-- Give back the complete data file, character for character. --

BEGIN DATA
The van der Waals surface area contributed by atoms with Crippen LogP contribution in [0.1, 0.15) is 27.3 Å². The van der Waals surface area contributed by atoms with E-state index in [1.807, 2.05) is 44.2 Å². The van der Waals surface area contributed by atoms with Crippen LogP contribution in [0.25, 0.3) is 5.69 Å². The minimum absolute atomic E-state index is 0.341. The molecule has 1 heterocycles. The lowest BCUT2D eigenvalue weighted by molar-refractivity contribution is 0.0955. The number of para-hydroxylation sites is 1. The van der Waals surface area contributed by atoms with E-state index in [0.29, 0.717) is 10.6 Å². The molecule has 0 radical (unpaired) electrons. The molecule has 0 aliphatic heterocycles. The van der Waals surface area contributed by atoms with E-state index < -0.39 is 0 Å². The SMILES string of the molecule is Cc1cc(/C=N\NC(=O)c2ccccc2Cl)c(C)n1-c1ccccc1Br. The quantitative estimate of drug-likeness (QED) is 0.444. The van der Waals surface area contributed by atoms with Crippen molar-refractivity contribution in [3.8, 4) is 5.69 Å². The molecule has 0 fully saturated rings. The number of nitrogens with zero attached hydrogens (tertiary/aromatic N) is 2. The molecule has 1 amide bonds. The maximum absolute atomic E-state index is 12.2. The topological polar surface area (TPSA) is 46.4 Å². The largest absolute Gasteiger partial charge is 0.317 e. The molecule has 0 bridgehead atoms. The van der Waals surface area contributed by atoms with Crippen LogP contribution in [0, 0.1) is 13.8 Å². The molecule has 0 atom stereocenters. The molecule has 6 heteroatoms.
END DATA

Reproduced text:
The van der Waals surface area contributed by atoms with Crippen LogP contribution in [0.1, 0.15) is 27.3 Å². The van der Waals surface area contributed by atoms with E-state index in [1.807, 2.05) is 44.2 Å². The van der Waals surface area contributed by atoms with Crippen LogP contribution in [0.25, 0.3) is 5.69 Å². The minimum absolute atomic E-state index is 0.341. The molecule has 1 heterocycles. The lowest BCUT2D eigenvalue weighted by molar-refractivity contribution is 0.0955. The number of para-hydroxylation sites is 1. The van der Waals surface area contributed by atoms with E-state index in [0.29, 0.717) is 10.6 Å². The molecule has 0 radical (unpaired) electrons. The molecule has 0 aliphatic heterocycles. The van der Waals surface area contributed by atoms with E-state index < -0.39 is 0 Å². The SMILES string of the molecule is Cc1cc(/C=N\NC(=O)c2ccccc2Cl)c(C)n1-c1ccccc1Br. The quantitative estimate of drug-likeness (QED) is 0.444. The van der Waals surface area contributed by atoms with Crippen molar-refractivity contribution in [3.8, 4) is 5.69 Å². The molecule has 0 fully saturated rings. The number of nitrogens with zero attached hydrogens (tertiary/aromatic N) is 2. The molecule has 1 amide bonds. The maximum absolute atomic E-state index is 12.2. The topological polar surface area (TPSA) is 46.4 Å². The largest absolute Gasteiger partial charge is 0.317 e. The molecule has 0 bridgehead atoms. The van der Waals surface area contributed by atoms with Crippen LogP contribution in [0, 0.1) is 13.8 Å². The molecule has 0 atom stereocenters. The molecule has 6 heteroatoms.